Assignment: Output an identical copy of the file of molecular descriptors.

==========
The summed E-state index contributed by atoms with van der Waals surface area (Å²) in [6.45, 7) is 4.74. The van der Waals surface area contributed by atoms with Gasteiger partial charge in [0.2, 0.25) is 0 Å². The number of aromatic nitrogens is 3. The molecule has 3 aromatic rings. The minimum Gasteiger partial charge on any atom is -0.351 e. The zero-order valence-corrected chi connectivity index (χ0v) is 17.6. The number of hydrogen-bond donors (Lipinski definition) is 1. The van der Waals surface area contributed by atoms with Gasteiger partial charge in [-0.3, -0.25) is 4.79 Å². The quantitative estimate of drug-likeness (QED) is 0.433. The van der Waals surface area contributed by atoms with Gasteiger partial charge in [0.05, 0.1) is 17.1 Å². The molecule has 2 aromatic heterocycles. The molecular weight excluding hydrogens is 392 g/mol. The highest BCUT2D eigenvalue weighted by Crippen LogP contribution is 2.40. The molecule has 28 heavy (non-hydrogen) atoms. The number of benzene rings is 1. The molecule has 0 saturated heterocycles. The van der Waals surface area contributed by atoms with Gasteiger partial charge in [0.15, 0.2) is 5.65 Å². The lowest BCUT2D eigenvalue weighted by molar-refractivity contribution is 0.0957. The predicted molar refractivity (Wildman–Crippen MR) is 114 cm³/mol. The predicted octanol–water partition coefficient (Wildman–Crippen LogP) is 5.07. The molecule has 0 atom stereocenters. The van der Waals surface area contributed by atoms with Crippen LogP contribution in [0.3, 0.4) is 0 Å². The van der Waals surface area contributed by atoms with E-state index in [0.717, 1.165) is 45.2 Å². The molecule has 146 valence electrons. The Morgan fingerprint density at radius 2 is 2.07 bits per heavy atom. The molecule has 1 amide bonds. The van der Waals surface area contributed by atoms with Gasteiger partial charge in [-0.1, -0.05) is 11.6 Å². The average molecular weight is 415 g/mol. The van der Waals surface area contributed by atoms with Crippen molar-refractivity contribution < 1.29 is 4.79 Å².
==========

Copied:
The summed E-state index contributed by atoms with van der Waals surface area (Å²) in [6.45, 7) is 4.74. The van der Waals surface area contributed by atoms with Gasteiger partial charge in [0.2, 0.25) is 0 Å². The number of aromatic nitrogens is 3. The molecule has 3 aromatic rings. The minimum Gasteiger partial charge on any atom is -0.351 e. The zero-order valence-corrected chi connectivity index (χ0v) is 17.6. The number of hydrogen-bond donors (Lipinski definition) is 1. The van der Waals surface area contributed by atoms with Gasteiger partial charge in [-0.3, -0.25) is 4.79 Å². The quantitative estimate of drug-likeness (QED) is 0.433. The van der Waals surface area contributed by atoms with Gasteiger partial charge in [0.05, 0.1) is 17.1 Å². The molecule has 2 aromatic heterocycles. The molecular weight excluding hydrogens is 392 g/mol. The highest BCUT2D eigenvalue weighted by Crippen LogP contribution is 2.40. The molecule has 28 heavy (non-hydrogen) atoms. The number of benzene rings is 1. The molecule has 0 saturated heterocycles. The van der Waals surface area contributed by atoms with Gasteiger partial charge in [0.15, 0.2) is 5.65 Å². The lowest BCUT2D eigenvalue weighted by molar-refractivity contribution is 0.0957. The predicted molar refractivity (Wildman–Crippen MR) is 114 cm³/mol. The predicted octanol–water partition coefficient (Wildman–Crippen LogP) is 5.07. The molecule has 0 atom stereocenters. The van der Waals surface area contributed by atoms with Crippen LogP contribution in [0.3, 0.4) is 0 Å². The van der Waals surface area contributed by atoms with E-state index in [0.717, 1.165) is 45.2 Å². The molecule has 146 valence electrons. The Morgan fingerprint density at radius 2 is 2.07 bits per heavy atom. The molecule has 1 amide bonds. The van der Waals surface area contributed by atoms with Gasteiger partial charge in [-0.1, -0.05) is 11.6 Å². The average molecular weight is 415 g/mol. The van der Waals surface area contributed by atoms with Crippen molar-refractivity contribution < 1.29 is 4.79 Å².